Q: My husband and I have faced a lot of challenges the past couple of years. We're trying to dream together about our future, but it's a struggle to see past our current situation. Do you have any suggestions?
Jim: It can (and should) be fun and energizing to think about the future. But there's a lot to be said for reflecting on your past, too – especially if you feel stuck.
Reminiscing is a valuable activity for couples to engage in from time to time. People form bonds from sharing experiences together, and that's especially true for husbands and wives. Your past is much more than a collection of random memories. It represents the journey you and your spouse have taken together, infusing your relationship with richness and meaning. And it's the launch pad for your next mission of discovery.
That's why reminiscing is helpful for those who have been married for a long time. Remembering the good times you've shared -- and the difficulties you've faced and overcome together -- is a healthy exercise. The reminder that you can make it by working as a team helps provide encouragement to hope for good times ahead.
But reminiscing is also for new couples. Obviously, newlyweds don't have many years' worth of shared experiences to reminisce about. But you do probably have a lot of good memories together from the months or years before you got engaged. Reflect on those times, even if they weren't that long ago.
Intimacy doesn't just magically develop in the newness of a relationship. It's cultivated over the miles you travel together through life. So, take time to share and enjoy memories about when you first met, your first date or other key stories from your relationship. These crucial building blocks form the foundation of your future.
Q: My daughter is obsessed with doing everything perfectly. How do I help her overcome her perfectionism?
Dr. Danny Huerta, Vice President, Parenting & Youth: It can be so easy to fall into the trap of perfectionism. Appearing like you have it all together might feel good in the moment but can quickly lead to feeling drained emotionally and mentally.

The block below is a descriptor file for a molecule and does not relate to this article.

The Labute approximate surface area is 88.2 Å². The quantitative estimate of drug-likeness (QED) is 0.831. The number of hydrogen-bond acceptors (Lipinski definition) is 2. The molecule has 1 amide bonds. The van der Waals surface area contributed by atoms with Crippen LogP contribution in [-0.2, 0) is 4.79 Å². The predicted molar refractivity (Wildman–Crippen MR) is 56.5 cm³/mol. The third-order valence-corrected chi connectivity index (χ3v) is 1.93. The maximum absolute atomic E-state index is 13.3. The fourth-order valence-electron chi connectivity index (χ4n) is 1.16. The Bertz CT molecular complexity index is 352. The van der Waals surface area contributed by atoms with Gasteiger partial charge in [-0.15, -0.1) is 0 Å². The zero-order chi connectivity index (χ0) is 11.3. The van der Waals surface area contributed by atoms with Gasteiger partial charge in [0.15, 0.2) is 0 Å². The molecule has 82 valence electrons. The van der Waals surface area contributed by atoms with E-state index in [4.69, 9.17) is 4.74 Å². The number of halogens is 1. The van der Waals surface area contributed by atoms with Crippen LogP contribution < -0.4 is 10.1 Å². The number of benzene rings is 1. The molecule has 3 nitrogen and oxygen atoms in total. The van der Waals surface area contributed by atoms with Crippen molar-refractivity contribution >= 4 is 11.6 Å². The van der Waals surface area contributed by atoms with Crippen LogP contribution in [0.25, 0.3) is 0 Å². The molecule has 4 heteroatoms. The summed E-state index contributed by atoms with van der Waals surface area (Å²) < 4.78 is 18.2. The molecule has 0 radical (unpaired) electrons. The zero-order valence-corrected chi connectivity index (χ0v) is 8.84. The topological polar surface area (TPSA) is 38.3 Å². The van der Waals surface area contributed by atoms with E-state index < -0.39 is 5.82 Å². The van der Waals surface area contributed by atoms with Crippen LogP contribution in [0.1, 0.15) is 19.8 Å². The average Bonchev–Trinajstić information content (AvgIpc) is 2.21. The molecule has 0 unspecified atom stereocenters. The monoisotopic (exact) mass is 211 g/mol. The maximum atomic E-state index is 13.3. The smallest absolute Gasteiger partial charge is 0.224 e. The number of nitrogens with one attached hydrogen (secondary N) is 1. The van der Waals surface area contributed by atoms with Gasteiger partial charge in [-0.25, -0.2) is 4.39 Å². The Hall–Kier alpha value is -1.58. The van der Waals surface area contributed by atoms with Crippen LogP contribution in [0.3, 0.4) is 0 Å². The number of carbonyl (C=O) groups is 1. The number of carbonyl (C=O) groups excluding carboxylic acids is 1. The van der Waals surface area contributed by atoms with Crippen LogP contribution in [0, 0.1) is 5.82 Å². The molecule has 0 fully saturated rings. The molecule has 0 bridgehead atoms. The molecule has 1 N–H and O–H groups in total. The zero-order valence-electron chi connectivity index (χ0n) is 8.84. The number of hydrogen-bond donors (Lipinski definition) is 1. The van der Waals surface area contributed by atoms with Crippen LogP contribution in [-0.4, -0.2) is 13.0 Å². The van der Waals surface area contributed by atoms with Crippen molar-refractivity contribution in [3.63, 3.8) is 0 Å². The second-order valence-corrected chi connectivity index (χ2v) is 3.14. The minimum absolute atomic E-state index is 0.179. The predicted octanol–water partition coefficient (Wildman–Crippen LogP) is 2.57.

For our kids, the pressure to be perfect comes from a few different directions. They might crave affirmation and approval from their friends. Or children can feel like they need to change who they are to be accepted by their family.
Here are a few ways that you can help your child overcome the pressure to be perfect.
1. Look at your relationships.
Combatting perfectionism in your home begins with examining the central relationships in your child's life, especially the ones they observe the most often. That's why it's important to look at yourself and your relationship with your spouse. Are either of you perfectionists? How might your perfectionist tendencies influence your children? What can you do to overcome these moments in your home?
2. Reframing failure.
In your child's mind, her failures can signal the end of the world. Failure is usually associated with absolutes like "never, always, and forever." But it's important that you model how failure can create opportunities for perseverance, as well as to show genuine love to others.
3. The role of love.
Kids are quick to notice their imperfections and shortcomings. But they're not as quick to focus on the positive parts of their personality and talents. Your commitment to showing genuine, unconditional love -- especially when your child feels imperfect -- is critical to help them learn how to resist allowing perfectionism to rule their life.
To explore more about overcoming perfectionism in your home, go to FocusOnParenting.com.
Jim Daly is a husband and father, an author, and president of Focus on the Family and host of the Focus on the Family radio program. Catch up with him at www.jimdalyblog.com or at www.facebook.com/DalyFocus.
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